Which Joe gave his name to ‘sloppy joes’? We look at five interesting sandwiches and their lexical origins.
nounmass nounNorth American
Strong cloth-backed waterproof adhesive tape.
- ‘Lacey turned around and darted for the coffee table and grasped a reel of duct tape, holding it up in her hand.’
- ‘It turned out that he did know how to fix a broken pipe: use waterproof duct tape.’
- ‘Some of the supporting duct tape had melted and stretched, requiring replacement.’
- ‘It was much easier to just get a new plate than it was to try to fix the one with duct tape, though in theory it should have worked.’
- ‘John looked inside and found a rusty screwdriver taped to the inside wall with duct tape.’
- ‘As a wise man once said, true mountaineering only really requires duct tape and a plane ticket.’
- ‘Among the biggest concerns was whether the astronauts had duct tape, Smylie said.’
- ‘She handed her shoelaces to the nurse and the nurse, in return gave her two pieces of duct tape to hold her shoes on.’
- ‘Then on top of that, I laid a fresh bandage pad on it, and taped that down with duct tape as well.’
- ‘The tests show blonde hair stuck to a piece of duct tape found on a beach does not belong to the missing girl.’
- ‘And how did we know it would involve large quantities of duct tape?’
- ‘When working in the field, stick a strip of duct tape to your pants.’
- ‘If you're using frames made of wood, you can try taping the nylon with duct tape, or nailing it on.’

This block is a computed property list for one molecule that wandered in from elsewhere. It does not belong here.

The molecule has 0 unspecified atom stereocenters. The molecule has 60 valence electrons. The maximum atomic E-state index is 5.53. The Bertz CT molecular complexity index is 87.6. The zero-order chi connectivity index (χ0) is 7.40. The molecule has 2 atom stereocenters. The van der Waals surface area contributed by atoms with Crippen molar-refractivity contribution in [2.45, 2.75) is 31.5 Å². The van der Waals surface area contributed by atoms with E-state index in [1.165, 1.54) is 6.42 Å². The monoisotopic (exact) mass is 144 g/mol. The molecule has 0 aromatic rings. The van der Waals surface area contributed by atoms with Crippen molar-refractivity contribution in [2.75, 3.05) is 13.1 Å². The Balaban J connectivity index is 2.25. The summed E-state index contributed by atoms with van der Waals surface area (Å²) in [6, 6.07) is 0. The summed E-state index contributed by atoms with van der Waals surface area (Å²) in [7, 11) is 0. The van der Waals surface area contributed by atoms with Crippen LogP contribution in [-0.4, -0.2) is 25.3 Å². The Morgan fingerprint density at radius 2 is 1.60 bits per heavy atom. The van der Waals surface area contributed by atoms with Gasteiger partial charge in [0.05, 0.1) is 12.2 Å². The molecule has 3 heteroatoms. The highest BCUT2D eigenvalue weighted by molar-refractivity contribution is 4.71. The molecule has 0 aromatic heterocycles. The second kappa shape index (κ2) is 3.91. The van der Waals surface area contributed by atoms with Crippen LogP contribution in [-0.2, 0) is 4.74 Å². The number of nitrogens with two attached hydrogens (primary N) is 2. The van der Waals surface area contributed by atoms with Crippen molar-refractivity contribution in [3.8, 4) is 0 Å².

- ‘Parents were told to cover the wart with a piece of duct tape for six days.’
- ‘Give a person a wrench, a hammer, and some duct tape, and you'd be surprised what can get fixed.’
- ‘Both riders have ragged squares of duct tape on their feet: waterproof blister bandages.’
- ‘I also have a new hobby of backing my car into trees and then taping the trunk down with duct tape.’
- ‘Secure the hose to the drain pipe with duct tape to prevent it from coming out.’
- ‘He was restrained with what looked like duct tape and was now kneeling beside me.’
- ‘Strap duct tape over the mesh portion on the toe for better wind insulation.’
1970s: originally used for repairing leaks in ducted ventilation and heating systems.
We take a look at several popular, though confusing, punctuation marks.
From Afghanistan to Zimbabwe, discover surprising and intriguing language facts from around the globe.
The definitions of ‘buddy’ and ‘bro’ in the OED have recently been revised. We explore their history and increase in popularity.